Employment lawyers commonly advise employers who are asking how to eliminate personal relationships between employees. That result is likely one which is unachievable, both legally and practically.
But, at the present time, employers’ concerns are definitely more focused on eliminating the existence of harassment and abuse in the workplace. That result is one which should be achievable and which is of much greater urgency and importance.
Relationships At Work
As adults, many of us spend the majority of our waking hours at work – as a result, the workplace is our primary venue for social interaction. Surveys have indicated that over one-half of employees have been romantically involved with a co-worker and almost one-fifth of employees met a spouse at work.
An employer seeking to totally prevent personal relationships between employees may only succeed in forcing them to be carried on in secrecy. And, at least generally, there is neither a law nor any sort of moral authority directly giving employers the right to restrict employees’ personal relationships.
An employer embarking on a broad campaign to stamp out workplace relationships may find itself the subject of a variety of complaints and actions. These could take the form of a human rights complaint or civil claims of constructive dismissal.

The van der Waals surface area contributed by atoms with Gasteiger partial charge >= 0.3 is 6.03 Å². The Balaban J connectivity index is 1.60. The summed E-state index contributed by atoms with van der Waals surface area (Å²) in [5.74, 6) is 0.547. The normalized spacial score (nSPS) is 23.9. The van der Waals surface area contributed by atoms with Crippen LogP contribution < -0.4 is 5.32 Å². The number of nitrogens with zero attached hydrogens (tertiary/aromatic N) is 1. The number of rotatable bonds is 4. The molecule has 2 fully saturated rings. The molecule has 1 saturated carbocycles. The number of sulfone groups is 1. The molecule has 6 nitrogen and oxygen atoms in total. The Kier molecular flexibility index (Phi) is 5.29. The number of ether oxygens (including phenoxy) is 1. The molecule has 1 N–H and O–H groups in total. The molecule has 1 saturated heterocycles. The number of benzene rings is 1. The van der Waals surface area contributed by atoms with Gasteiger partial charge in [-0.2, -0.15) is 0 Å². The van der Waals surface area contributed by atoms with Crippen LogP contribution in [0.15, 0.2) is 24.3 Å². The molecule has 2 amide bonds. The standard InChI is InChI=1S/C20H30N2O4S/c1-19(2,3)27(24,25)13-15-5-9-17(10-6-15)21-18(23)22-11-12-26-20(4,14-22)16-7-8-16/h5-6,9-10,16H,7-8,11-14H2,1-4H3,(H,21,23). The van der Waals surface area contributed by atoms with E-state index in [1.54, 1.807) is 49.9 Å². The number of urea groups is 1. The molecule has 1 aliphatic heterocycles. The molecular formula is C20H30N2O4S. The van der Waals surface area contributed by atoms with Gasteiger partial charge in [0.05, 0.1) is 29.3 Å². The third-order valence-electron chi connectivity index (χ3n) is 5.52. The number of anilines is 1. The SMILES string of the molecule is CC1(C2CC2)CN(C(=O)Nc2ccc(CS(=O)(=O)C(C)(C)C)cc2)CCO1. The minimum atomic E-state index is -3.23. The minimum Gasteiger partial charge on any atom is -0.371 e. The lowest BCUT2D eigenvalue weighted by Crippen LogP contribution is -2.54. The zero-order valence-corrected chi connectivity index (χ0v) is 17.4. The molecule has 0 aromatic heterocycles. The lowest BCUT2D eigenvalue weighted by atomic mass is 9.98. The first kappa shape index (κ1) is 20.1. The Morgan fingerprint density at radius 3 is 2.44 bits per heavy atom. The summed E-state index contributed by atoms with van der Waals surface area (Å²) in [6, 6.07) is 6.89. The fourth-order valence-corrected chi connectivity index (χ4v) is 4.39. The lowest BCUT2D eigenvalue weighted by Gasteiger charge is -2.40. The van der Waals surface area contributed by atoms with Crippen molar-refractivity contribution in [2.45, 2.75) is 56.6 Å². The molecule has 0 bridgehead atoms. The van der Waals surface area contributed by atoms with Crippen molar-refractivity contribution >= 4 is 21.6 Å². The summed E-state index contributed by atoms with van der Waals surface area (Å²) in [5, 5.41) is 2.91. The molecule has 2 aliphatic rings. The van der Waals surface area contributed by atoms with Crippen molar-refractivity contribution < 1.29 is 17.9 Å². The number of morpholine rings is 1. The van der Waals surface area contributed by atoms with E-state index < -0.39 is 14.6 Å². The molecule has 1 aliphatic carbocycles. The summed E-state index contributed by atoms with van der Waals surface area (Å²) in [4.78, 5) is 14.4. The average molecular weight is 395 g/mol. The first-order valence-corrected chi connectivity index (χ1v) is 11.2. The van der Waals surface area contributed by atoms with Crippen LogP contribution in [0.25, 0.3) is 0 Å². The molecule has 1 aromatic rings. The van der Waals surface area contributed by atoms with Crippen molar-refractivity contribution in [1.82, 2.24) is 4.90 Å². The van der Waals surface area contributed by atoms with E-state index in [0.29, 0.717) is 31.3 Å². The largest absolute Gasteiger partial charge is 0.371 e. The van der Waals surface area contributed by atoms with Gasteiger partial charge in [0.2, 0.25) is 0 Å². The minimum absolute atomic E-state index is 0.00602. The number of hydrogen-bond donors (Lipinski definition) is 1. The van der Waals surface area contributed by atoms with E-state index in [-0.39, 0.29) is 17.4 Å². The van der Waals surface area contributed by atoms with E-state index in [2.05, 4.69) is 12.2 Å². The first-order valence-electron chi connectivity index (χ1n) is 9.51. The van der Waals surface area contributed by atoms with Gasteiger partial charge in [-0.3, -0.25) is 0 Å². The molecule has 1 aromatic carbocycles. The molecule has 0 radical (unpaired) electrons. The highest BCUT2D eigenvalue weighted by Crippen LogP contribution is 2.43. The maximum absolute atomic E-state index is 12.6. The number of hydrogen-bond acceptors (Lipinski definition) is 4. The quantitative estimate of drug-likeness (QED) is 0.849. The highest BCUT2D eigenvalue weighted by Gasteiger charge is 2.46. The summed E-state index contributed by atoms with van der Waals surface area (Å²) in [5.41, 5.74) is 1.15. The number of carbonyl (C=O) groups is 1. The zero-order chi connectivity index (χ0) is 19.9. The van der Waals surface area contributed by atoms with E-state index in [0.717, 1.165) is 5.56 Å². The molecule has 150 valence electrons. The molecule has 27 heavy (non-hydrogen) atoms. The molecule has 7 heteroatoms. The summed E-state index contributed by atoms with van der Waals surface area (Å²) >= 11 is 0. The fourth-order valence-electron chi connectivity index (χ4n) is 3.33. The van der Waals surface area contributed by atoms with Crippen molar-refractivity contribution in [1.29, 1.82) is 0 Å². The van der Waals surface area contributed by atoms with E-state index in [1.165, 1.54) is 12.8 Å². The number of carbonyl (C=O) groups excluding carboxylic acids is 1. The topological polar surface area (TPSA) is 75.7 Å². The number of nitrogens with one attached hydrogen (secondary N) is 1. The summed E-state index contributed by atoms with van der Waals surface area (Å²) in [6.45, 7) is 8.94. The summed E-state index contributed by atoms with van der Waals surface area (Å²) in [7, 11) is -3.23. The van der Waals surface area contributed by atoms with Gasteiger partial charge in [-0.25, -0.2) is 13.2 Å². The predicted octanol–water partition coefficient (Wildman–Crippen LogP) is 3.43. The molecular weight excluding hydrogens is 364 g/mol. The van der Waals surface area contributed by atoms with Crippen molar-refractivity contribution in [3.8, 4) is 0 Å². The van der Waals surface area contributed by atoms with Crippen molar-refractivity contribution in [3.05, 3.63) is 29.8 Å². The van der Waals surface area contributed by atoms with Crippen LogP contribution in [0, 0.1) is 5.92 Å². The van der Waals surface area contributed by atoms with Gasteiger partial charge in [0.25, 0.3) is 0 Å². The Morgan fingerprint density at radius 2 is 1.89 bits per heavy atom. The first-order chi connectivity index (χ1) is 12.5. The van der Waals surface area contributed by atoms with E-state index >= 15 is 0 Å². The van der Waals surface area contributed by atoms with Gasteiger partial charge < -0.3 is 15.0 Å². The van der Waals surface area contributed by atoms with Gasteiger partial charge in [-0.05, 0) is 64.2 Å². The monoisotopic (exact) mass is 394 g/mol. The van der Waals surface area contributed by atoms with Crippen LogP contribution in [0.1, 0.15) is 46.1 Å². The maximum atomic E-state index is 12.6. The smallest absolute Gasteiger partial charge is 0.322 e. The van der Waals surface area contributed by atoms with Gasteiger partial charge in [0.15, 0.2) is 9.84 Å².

Harassment and Abuse at Work
There are circumstances, however, when an employer can lawfully impose restrictions on office romances. It would, for instance, be perfectly acceptable for an employer to take disciplinary action when the activities of couples stray over into misconduct. This may be especially noticeable in the event of a breakdown in the relationship, when residual hostilities tend to manifest themselves in ways which are destructive to workplace harmony.
The most important context in which employers may – and should - regulate office relationships is between supervisors and subordinates. It is well established that the employer has a legitimate interest in knowing about, and taking reasonable steps to control or prevent, these situations.
The key problem arising from the supervisor-subordinate romance is the existence of a power imbalance between the two. The prospect that the supervisor will abuse his or her authority in the course of the relationship should be of great concern to employers.
For example, a supervisor who is in the position of assessing the partner’s performance, affecting his or her salary, or making decisions about promotions is a supervisor who is not able to act objectively. And there is always the real prospect that this position of power will be used in a negative way.
Acting preventively, the employer can (and should) establish a policy, guidelines, and training on appropriate workplace relationships and conduct. This can be a core component of the employer’s ongoing management training regimen and might comprise three primary elements.
Policies on Workplace Relationships